How Are Dentures Made?

Dentures are used to replace teeth that have been lost or pulled. After teeth are lost, the gum tissue begins to heal. After a few months, the gums and underlying jawbone have reached stability. Once this process is complete, dentures may be made. Usually, dentures may be made if at least 8-12 weeks have passed since the teeth were lost. Often, a temporary denture can be provided in the meantime so that patients are able to chew during the healing stage.

Initial Assessment and Molds:
molds-for-denturesBecause every individual’s mouth is unique, each denture must be custom designed. The process of making dentures usually takes 4 to 6 dental visits, followed by occasional follow-up visits for adjustments. First, the dentist will discuss the process in detail with you to ensure that your expectations can be adequately met with dentures. The dentist will also examine your mouth to check that any remaining teeth, as well as the gums and other tissues, are healthy. X-rays may also be used to show the bone structure underneath the gums.

Following this assessment, impressions or molds will be taken of your mouth. This process uses a tray filled with a gel-like material that sets to a stiff, rubbery consistency. These molds enable a dental lab to create a plaster cast model of your mouth. The dentures can then be built for a precise fit.

Prior to your next dental visit, the technician will mold a denture model using wax. This is used to determine your bite, or the relationship between the upper and lower jaw. At this time, measurements may also be taken of various aspects of your mouth and bite. You may also be consulted regarding tooth color, size, and shape.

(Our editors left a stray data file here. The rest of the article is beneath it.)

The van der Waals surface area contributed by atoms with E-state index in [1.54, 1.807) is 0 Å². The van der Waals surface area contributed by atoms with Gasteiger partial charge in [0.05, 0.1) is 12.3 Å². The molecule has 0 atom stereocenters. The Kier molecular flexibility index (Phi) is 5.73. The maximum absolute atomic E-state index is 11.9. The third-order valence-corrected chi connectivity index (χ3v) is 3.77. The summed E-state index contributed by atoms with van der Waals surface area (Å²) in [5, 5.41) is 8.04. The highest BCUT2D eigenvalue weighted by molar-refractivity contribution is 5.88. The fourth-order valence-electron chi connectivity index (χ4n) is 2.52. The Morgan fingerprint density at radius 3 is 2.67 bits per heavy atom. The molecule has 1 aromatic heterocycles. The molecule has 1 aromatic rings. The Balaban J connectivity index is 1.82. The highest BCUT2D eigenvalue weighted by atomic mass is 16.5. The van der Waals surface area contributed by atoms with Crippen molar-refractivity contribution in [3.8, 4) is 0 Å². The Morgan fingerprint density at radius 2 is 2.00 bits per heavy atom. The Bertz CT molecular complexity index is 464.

Using all of the provided information, the dental laboratory will now construct the dentures. Most dentures are made of synthetic plastic resins, which are wear-resistant and lightweight. Porcelain may also be used to replicate the look of natural tooth enamel, especially for the front teeth, which are more visible. However, porcelain does not hold up as well to the pressure of biting and chewing.

Initially, the dentures themselves consist of a pink wax, with false teeth set into this base. The pink portion is shaped to blend in with your existing gumline. These dentures are then returned to the dentist for a fitting to check for correct tooth positioning, bite positioning, and appearance. Several rounds of adjustments may be made at this stage.

Creation of Dentures:
Once the denture model is returned to the laboratory, the wax portion will be converted to pink plastic to mimic the gums. This process utilizes plaster molds to transfer the false teeth to a base of pink plastic. The dentures are held together under pressure in a mold, and then placed into a curing bath where the plastic hardens. Excess material is trimmed away, and the dentures are polished.

Final Fitting:
Now, the finished dentures are ready to be fitted into your mouth. During this final stage, minor adjustments may be made. This may take several visits. Occasionally, patients find that sore spots develop after the last fitting, and return to the dentist for further trimming. Finally, you will receive your new teeth. These dentures can be expected to last approximately 5 years, on average.

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